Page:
The oil palm tree (Elaeis guineensis jacq.) originates from West Africa where it grows in the wild and later was developed into an agricultural crop. It was introduced to Malaysia, then Malaya, by the British in early 1870’s as an ornamental plant. In 1917, the first commercial planting took place in Tennamaran Estate in Selangor, laying the foundations for the vast oil palm plantations and the palm oil industry in Malaysia. The cultivation of oil palm increased at a fast pace in early 1960s under the government’s agricultural diversification programme, which was introduced to reduce the country’s economic dependence on rubber and tin. Later in the 1960s, the government introduced land settlement schemes for planting oil palm as a means to eradicate poverty for the landless farmers and smallholders. The oil palm plantations in Malaysia are largely based on the estate management system and smallholder scheme.

Today, 4.49 million hectares of land in Malaysia is under oil palm cultivation; producing 17.73 million tonnes of palm oil and 2.13 tonnes of palm kernel oil. Malaysia is one the largest producers and exporters of palm oil in the world, accounting for 11% of the world’s oils & fats production and 27% of export trade of oils & fats. The industry provides employment to more than half a million people and livelihood to an estimated one million people.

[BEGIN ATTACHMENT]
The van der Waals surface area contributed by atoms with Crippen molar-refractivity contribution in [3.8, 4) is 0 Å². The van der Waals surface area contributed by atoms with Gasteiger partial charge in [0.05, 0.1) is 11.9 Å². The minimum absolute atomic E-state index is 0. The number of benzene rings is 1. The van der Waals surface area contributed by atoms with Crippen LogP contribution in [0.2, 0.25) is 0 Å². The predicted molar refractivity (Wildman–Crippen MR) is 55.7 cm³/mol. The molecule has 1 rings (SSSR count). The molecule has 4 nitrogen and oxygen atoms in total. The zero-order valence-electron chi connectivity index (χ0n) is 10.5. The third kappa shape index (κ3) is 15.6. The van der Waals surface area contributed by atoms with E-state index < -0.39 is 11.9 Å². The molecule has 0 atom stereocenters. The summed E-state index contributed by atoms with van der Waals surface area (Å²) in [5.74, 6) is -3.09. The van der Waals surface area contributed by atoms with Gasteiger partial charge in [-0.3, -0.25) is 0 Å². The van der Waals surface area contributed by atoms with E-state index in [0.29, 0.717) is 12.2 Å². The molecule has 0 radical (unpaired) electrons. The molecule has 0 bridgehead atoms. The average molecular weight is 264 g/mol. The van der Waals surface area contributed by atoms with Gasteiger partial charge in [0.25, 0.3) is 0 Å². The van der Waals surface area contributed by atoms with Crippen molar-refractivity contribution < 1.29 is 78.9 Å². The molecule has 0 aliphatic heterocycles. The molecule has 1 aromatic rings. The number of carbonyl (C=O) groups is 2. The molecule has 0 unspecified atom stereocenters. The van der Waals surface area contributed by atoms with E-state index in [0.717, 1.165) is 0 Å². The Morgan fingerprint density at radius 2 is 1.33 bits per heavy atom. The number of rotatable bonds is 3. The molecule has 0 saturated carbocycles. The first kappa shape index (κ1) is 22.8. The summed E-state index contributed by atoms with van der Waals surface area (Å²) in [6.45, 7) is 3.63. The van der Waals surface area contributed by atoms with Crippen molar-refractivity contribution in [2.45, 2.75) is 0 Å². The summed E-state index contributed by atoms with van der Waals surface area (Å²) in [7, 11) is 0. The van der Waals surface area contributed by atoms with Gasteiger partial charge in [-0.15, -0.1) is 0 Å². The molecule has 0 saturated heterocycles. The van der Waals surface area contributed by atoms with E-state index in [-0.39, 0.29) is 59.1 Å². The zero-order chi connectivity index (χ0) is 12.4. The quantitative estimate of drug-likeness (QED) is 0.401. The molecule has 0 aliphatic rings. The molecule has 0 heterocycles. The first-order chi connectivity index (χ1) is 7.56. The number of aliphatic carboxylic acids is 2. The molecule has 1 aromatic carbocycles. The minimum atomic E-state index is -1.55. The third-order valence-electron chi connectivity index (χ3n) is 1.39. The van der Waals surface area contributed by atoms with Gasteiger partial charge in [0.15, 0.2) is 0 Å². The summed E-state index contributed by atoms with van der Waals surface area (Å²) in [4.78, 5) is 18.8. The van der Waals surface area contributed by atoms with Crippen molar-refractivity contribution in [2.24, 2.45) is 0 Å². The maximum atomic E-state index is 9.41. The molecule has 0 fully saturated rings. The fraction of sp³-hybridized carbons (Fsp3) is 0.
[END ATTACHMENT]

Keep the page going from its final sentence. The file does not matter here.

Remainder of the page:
Oil palm is a monoecious crop as it bears both male and female flowers on the same tree. Each tree produces compact bunches weighing between 10 and 25 kilograms with 1000 to 3000 fruitlets per bunch. Each fruitlet is almost spherical or elongated in shape. Generally, the fruitlet is dark purple, almost black and the colour turns to orange red when ripe. Each fruitlet consists of a hard kernel (seed) enclosed in a shell (endocarp) which is surrounded by a fleshy mesocarp.

Palm trees may grow up to sixty feet and more in height. The trunks of young and mature trees are wrapped in fronds which give them a rather rough appearance. The older trees have smoother trunks apart from the scars left by the fronds which have withered and fallen off.

Oil palm tree will start bearing fruits after 30 months of field planting and will continue to be productive for the next 20 to 30 years; thus ensuring a consistent supply of oils. Each ripe bunch is commonly known as Fresh Fruit Bunch (FFB). In Malaysia, the oil palm trees planted are mainly the tenera variety, a hybrid between the dura and pisifera. The teneravariety yields about 4 to 5 tonnes of crude palm oil (CPO) per hectare per year and about 1 tonne of palm kernels. The oil palm is the most efficient oil-bearing crop in the world, requiring only 0.26 hectares of land to produce one tonne of oil while soybean, sunflower and rapeseed require 2.22, 2 and 1.52 hectares, respectively, to produce the same.